Polythene has chemicals that can be transferred to food.
HEALTH | POLYTHENE AND FOOD
When cooking foods like matooke, sweet potatoes and cassava, people tend to use polythene bags to wrap and cover the food, however, this is unhealthy.
This is because polythene has chemicals that can be transferred to food as it cooks.
According to Isa Musinguzi, a medical practitioner in Kampala, when food comes in contact with a material that is not inert, chances are that chemical will be transferred to the food, hence contamination.
He says the bi-products do not have an immediate effect, but rather can cause a running stomach.
The polythene bi-products are hard for the body to digest and expose the person to consequences like different cancers.
Musinguzi explains that when a foreign element enters the body, the mechanism reacts by sending cells to fight the foreign body, however when the body cells are over powered different cancers like abdominal or kidney are likely to occur.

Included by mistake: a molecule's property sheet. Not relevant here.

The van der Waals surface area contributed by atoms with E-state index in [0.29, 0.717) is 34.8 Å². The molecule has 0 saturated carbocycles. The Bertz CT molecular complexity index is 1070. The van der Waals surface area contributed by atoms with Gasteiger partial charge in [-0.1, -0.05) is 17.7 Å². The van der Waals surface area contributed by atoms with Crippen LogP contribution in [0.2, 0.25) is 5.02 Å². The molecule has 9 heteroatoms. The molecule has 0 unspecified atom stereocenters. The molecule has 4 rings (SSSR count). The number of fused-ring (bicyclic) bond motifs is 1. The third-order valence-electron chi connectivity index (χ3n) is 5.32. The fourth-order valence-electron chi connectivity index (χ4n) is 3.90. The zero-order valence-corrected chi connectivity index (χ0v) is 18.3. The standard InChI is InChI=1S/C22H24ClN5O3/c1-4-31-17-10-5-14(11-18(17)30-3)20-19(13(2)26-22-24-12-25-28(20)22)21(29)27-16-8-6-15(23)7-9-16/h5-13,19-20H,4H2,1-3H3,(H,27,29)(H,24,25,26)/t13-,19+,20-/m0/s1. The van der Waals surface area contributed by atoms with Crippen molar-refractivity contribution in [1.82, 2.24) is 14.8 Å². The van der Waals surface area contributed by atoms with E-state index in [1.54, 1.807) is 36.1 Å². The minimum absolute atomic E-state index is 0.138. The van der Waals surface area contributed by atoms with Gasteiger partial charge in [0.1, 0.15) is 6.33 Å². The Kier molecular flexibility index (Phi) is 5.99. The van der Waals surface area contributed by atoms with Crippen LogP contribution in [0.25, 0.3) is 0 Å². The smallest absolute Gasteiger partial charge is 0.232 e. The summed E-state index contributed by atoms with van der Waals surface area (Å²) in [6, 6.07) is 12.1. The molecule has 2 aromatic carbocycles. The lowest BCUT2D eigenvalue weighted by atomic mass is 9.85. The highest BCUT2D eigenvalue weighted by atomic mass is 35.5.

Apart from the cancers caused by chemicals in polythene bags, some chemicals like chloride when heated, tend to smell and make the food have a chemical scent in it hence making it less tasty as well as making it lose the important nutrients.
There is a safe and better option that is use of banana leaves.
"Banana leaves give food an aroma that makes it tasty," says Jesca Nassiwa, a cook at Nakasero Market.
She says it is very easy to cook using banana leaves, and food does not take long to get ready when properly wrapped in the leaves.
According to Nassiwa, when food is wrapped in the banana leaves, steam accumulates inside once the water at the bottom of the sauce pan starts boiling.
And it is that steam that cooks the food.
She says, it is easy to mush the matooke using banana leaves and still keep the aroma intact.
Nassiwa says banana leaves are affordable at about sh100 or sh200, depending on the size one desires.